I believe that continuing education is incredibly important: it keeps you sharp, makes sure that you aren’t becoming stale in your work, and revitalizes low spirits and energy after a long wedding season. With my work season jam-packed into four or five short months every year, I can tell you that a dose of inspiration is essential to my spring! That being said, there are a gazillion workshops and conferences out there to choose from, from the small to the massive. Choosing the right photography conference for you is a hard task. How do you know where to focus your energy and hard earned dollars? Where do you put your focus?
The first thing that matters to me when choosing a conference is WHY and I have three of them. They very rarely overlap in the conference world. I’m either going: 1) to put my hands on products, 2) to master or learn a new skill, or finally, 3) for inspiration and networking.
1. Go to photography conferences to put your hands on products.
Every three years, I head to one of the big two, which are Imaging USA and WPPI, simply because their expo is the easiest place to source out vendors for client products and new technology. From USB drives, to album companies, to camera manufacturers, you’ll be able to touch and feel anything you can dream up out of the thousands of exhibitors at these expos. With quality face to face time with the brand reps themselves, you can often purchase new gear on site at a discounted rate, and secure lower pricing for bulk orders from print labs and product manufacturers.
While the big 2 certainly offer a wealth of
networking drunken debauchery and parties, along with “conference” sessions intended to impart photography wisdom on you, I’m a pretty firm believer that the best learning isn’t crammed into a giant convention hall and a one hour talk, nor is the best networking done at an event where there are thousands of people.
2. Go to a photography workshop to master or learn a new skill.
Small hands on workshops lend themselves to more in depth dissection of key skills. A few years ago, I attended Azulox Photography’s Anytime Light workshop in Austin, TX. With only 8 students and a full day dedicated exclusively to difficult lighting scenarios, I walked away feeling significantly more comfortable using off camera flash and strobes to make sure that I could handle anything.
Last year, I attended the Missouri Photo Workshop in Perryville, MO for hands on learning in photojournalism. Guided and mentored by world renowned freelance photojournalists and photo editors, I came away with a better understanding of gaining access, shooting, and creating photo essays.
I try to narrow down what I want my focus to be for the year in learning and choose a small format mentorship, workshop or online resource that fits that ideal. If you’re interested in pursuing family lifestyle sessions, I would recommend looking into mentorship by Kristen Lewis. If you love my moment-filled portrait and wedding work and want to improve on drawing the same reactions out of your own clients, I would recommend starting with Candice Cusic’s Moment Driven Workshop in Chicago.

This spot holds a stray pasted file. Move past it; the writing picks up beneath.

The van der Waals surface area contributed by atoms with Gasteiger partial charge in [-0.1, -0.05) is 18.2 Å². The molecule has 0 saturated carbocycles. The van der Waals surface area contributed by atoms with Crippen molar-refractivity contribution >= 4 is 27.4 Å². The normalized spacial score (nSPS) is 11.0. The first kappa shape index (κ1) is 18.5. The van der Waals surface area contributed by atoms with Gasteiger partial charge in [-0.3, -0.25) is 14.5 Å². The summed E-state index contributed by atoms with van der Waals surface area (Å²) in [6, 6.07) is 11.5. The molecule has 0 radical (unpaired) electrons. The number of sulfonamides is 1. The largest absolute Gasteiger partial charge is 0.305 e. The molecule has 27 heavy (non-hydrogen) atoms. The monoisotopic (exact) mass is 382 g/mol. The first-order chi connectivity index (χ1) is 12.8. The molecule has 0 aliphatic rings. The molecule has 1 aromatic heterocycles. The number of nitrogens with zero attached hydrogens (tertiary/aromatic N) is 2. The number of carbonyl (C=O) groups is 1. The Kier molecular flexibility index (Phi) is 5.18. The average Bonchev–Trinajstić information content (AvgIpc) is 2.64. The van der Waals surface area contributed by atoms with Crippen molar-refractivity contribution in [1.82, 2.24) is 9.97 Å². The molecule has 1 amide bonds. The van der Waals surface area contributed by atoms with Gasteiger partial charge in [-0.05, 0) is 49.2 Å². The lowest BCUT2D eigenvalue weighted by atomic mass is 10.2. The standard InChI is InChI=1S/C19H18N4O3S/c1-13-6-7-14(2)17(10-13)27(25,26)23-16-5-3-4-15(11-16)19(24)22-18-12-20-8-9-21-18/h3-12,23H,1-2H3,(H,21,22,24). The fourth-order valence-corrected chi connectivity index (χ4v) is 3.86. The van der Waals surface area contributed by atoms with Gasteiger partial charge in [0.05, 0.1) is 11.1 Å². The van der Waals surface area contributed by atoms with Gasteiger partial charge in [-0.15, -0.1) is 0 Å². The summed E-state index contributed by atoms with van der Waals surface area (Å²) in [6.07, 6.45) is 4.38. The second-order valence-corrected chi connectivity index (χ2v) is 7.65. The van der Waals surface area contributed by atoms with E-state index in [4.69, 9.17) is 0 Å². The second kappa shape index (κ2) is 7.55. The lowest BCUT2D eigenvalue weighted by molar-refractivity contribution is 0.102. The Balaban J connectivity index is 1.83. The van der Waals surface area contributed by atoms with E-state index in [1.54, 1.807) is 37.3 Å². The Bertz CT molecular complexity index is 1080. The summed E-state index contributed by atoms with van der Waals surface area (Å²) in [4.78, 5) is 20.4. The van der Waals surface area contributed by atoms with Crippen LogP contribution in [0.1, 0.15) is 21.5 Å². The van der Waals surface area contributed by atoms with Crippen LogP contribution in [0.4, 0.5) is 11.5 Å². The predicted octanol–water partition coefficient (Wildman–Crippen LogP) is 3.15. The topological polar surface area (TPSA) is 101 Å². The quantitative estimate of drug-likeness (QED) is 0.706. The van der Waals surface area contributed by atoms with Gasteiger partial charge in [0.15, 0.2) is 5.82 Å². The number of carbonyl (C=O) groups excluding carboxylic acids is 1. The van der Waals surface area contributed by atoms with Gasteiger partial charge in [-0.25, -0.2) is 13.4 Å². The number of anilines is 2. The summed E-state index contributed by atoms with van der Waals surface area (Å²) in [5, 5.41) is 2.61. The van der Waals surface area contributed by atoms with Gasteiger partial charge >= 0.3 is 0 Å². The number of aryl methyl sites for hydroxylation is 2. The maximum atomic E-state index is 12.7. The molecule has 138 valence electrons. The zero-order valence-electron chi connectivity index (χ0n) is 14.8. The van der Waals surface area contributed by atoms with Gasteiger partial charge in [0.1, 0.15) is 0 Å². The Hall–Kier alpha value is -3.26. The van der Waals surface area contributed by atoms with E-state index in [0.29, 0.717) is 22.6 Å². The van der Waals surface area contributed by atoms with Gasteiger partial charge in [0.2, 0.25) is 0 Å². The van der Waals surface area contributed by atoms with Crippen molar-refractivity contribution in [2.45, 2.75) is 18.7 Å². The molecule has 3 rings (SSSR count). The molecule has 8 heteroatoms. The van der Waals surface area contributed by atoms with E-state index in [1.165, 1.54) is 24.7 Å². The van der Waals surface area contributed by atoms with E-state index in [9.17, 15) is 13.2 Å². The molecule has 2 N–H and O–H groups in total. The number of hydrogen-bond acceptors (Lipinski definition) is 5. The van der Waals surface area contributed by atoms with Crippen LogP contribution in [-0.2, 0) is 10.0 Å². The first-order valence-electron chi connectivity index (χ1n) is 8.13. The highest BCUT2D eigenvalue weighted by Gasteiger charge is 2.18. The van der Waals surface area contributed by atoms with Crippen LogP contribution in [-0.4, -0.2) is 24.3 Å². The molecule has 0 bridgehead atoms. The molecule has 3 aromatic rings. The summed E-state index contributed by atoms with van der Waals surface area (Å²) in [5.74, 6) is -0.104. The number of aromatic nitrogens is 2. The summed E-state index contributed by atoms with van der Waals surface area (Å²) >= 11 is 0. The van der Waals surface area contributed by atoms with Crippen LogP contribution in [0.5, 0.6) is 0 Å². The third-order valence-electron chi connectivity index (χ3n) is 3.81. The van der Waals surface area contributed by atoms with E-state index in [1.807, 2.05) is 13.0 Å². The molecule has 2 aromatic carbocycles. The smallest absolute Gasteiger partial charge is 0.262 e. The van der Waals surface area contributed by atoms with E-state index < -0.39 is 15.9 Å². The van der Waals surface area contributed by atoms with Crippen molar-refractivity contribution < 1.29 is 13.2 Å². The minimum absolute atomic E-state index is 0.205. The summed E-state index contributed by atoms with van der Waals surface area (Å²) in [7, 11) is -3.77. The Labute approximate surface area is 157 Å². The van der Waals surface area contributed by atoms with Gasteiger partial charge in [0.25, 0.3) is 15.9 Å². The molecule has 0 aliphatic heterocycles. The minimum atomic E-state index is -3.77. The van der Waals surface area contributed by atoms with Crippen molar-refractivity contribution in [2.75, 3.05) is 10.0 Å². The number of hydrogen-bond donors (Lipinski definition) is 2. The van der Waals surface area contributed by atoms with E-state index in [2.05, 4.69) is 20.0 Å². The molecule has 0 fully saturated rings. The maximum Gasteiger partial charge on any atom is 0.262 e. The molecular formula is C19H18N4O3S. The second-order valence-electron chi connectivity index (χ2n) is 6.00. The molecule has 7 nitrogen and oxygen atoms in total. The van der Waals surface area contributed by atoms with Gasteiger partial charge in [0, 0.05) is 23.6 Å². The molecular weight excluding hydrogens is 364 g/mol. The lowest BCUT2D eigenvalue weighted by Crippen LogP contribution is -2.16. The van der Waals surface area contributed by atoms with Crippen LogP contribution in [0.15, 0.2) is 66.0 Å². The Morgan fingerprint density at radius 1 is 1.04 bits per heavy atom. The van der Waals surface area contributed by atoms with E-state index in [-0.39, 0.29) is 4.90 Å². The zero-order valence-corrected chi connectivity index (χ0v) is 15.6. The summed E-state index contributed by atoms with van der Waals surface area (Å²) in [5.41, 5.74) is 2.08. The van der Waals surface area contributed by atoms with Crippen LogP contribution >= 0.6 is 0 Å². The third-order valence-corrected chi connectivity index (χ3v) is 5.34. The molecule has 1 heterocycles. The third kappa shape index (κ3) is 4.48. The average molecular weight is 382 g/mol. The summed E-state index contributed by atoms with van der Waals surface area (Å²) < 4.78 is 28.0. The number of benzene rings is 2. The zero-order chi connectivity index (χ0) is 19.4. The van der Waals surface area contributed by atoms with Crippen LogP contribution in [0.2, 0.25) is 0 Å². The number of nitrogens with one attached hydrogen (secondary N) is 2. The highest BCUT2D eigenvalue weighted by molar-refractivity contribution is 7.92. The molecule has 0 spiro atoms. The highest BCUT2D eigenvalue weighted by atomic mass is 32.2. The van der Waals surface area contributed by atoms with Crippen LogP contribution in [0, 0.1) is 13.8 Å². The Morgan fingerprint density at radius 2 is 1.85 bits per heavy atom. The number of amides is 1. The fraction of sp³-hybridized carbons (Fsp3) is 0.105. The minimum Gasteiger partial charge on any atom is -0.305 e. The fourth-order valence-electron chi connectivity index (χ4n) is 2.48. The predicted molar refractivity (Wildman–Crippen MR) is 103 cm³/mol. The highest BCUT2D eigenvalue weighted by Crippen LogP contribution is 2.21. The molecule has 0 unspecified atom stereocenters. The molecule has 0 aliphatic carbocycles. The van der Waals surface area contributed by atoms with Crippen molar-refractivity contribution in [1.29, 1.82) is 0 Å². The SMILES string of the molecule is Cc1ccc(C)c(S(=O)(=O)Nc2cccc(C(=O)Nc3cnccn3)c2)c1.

3. Get inspired and network
There is no conference more inspirational to me than Fearless Conference Europe. (Tip: to save a buck or two, there is one in the USA every November as well). Huy with Fearless Photographers has made a pointed effort to create conferences that are diverse, filled with women, and welcoming. It’s incredibly easy to network at Fearless Europe – everyone is so incredibly open. I walk away every year with nuggets of incredible inspiration and a new stamp on my passport to boot.
Other great medium sized events that offer a wealth of fun, inspiration and networking opportunities include Field Trip and Laura Babb’s incredible Snap Photography Festival.
What to Take With You
Don’t forget to fill your pockets with business cards, branded koozies (a must for me), and lots of smiles. Remember that everyone at a photography conference is there for the same reason: to learn, to grow and to meet like minded people. As such, open yourself up to opportunities. Say yes to new things, new people and new conversations. Don’t sit with people you know: find someone new every day. Be welcoming, smile, and make it a point to open up conversations to include strangers who happen upon your group. Introduce yourself to others and extend invitations and you’ll walk away with a lifetime of laughter, friends and perhaps some new skills.
Eventbrite makes it easy to attend and organize events. So easy, in fact, that there are dozens of small format photography classes and events on there near you. Take a portrait photography master class! Learn how to get started in bird photography! Learn the ins and outs of food photography! I just ended up in a rabbit hole of options and I barely even got started.
Where will you find me next?
I’ll be at Mystic Seminars this January because I’m desperate to hear Pete Souza speak, and the Fearless Conference Europe in Split, Croatia this March. As usual, you’ll also find me running amok, networking, taking photos and basically drunk everyday at SXSW 2018, which is like everything the photography world has to offer on steroids.